I just decided to briefly describe those things that were remembered or caught the eye during my stay in Tokyo (I went to the Tokyo Game Show), related to smartphones in particular and portable electronics in general. True, this is not entirely about Android, but the topic is close, agree?
On the subway, most people have iPhones, yes yes. Naturally, my sample, based on observations during three, four daily trips in the Tokyo subway, is not at all indicative, but still. I saw almost all people in their hands Apple iPhone, mainly 5 and 5S, new models are less common, 'fours' are probably also found, I did not pay attention. The clamshells, which I noticed a lot here in Tokyo three years ago, are now almost gone, despite the fact that on every subway trip I tried to see who has what smartphones and phones around. You rarely come across devices from Sony, the rest is very small. The contrast is especially noticeable with Beijing, where literally everyone has Samsungs on the subway.
Many people have smartphones in the subway. That is, it is understandable that today most people have a smartphone, but if in the Moscow metro, for example, I see a smartphone in the hands of every third, and sometimes fourth or fifth passenger, then in Tokyo it is not uncommon for the whole car to sit on one side. ' in smartphones'. That is 10-15 people in a row. In general, this is about every second passenger, it seemed to me.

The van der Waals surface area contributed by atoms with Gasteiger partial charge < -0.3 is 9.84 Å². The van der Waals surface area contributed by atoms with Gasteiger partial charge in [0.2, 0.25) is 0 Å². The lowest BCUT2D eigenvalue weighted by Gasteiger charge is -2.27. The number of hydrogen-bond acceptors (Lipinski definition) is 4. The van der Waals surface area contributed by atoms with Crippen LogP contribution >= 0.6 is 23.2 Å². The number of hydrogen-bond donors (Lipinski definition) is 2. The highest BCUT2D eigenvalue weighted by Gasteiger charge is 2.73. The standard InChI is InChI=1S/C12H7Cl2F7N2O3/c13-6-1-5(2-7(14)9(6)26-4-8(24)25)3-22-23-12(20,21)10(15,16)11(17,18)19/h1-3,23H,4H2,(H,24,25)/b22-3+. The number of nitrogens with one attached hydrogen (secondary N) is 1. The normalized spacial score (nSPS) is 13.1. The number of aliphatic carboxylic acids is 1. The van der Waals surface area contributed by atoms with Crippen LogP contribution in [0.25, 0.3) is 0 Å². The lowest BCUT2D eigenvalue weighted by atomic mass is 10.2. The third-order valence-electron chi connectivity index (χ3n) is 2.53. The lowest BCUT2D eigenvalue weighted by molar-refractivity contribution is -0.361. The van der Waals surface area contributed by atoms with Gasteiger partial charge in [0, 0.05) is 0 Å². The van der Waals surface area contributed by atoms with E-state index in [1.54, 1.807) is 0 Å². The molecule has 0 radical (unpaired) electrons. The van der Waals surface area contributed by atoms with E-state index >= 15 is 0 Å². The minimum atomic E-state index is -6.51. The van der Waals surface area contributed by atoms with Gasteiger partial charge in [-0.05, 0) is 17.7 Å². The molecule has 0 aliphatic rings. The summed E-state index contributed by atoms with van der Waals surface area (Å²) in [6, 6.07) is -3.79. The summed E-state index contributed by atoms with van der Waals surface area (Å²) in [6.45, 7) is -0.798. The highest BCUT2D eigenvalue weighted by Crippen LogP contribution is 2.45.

During the week I saw very little e-books or any other devices, the same tablets. To be precise, the book in the hands of a metro passenger was seen only once (Kindle), and tablets came across about 2-3 times a day. At the same time, the book was in the hands of the woman and she, of course, read from it, but all the time I noticed tablets in the hands of young people playing some wild games that require constant pressing of buttons. Probably, the smartphone screen is too small for such a task and people are switching to a tablet.
In Japan, it is not customary to leave a smartphone with the ringing on in public places, as far as I understand. In the metro and trains, there are signs everywhere reminding that it is better to switch the device to silent mode, here it is called 'manner mode', and if you are near places for the disabled, the elderly and pregnant women, it is recommended to turn off your smartphone altogether or go to another part carriage. This was done, probably taking into account the fact that people with pacemakers or other devices can sit in these places so that there is no unnecessary risk of exposure to extraneous electronics on their work. So, for most of them, the sound is really muted, and no one even speaks on the phone in the subway and in the electric trains, although several times a week I still heard a 'ringtone' in the subway car.
Photo from the site blogs.timeout.jp
And one more funny banner, photo from stephendavidsmith.net
In Tokyo, there are a lot of ads for smartphone games on iOS and Android, they are shown on screens in subway cars, on special ad units in passages and even on the street. The money on the free-to-play games market is spinning very large, a simple example: the largest and most spectacular booth at the Tokyo Game Show is at the developers of f2p, a game for smartphones. Accordingly, I often saw people playing in the metro, much more often than in the Moscow metro, for example.
photo from gamemag.ru